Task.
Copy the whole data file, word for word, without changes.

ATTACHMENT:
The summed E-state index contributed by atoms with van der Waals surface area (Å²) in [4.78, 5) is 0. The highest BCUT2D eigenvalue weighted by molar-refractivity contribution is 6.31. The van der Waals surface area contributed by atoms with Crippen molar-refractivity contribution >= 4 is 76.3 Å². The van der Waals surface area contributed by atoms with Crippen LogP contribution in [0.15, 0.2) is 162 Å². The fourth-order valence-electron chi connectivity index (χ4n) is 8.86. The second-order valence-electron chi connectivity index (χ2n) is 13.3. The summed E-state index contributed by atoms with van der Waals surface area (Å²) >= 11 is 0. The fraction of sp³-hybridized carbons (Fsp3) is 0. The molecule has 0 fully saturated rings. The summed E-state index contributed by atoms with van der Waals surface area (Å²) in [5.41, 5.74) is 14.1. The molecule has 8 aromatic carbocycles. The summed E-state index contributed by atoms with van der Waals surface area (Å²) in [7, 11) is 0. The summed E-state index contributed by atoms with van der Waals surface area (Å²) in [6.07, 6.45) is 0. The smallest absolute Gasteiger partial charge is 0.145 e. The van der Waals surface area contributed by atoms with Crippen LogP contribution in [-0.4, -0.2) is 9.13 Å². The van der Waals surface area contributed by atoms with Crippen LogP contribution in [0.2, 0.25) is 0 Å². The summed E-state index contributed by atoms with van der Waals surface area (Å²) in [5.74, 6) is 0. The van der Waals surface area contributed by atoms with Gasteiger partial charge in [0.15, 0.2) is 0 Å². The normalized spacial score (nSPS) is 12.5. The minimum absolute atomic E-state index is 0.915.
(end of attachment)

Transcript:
The summed E-state index contributed by atoms with van der Waals surface area (Å²) in [4.78, 5) is 0. The highest BCUT2D eigenvalue weighted by molar-refractivity contribution is 6.31. The van der Waals surface area contributed by atoms with Crippen molar-refractivity contribution >= 4 is 76.3 Å². The van der Waals surface area contributed by atoms with Crippen LogP contribution in [0.15, 0.2) is 162 Å². The fourth-order valence-electron chi connectivity index (χ4n) is 8.86. The second-order valence-electron chi connectivity index (χ2n) is 13.3. The summed E-state index contributed by atoms with van der Waals surface area (Å²) >= 11 is 0. The fraction of sp³-hybridized carbons (Fsp3) is 0. The molecule has 0 fully saturated rings. The summed E-state index contributed by atoms with van der Waals surface area (Å²) in [5.41, 5.74) is 14.1. The molecule has 8 aromatic carbocycles. The summed E-state index contributed by atoms with van der Waals surface area (Å²) in [7, 11) is 0. The summed E-state index contributed by atoms with van der Waals surface area (Å²) in [6.07, 6.45) is 0. The smallest absolute Gasteiger partial charge is 0.145 e. The van der Waals surface area contributed by atoms with Crippen LogP contribution in [-0.4, -0.2) is 9.13 Å². The van der Waals surface area contributed by atoms with Crippen LogP contribution in [0.2, 0.25) is 0 Å². The summed E-state index contributed by atoms with van der Waals surface area (Å²) in [5.74, 6) is 0. The van der Waals surface area contributed by atoms with Gasteiger partial charge in [0.15, 0.2) is 0 Å². The normalized spacial score (nSPS) is 12.5. The minimum absolute atomic E-state index is 0.915.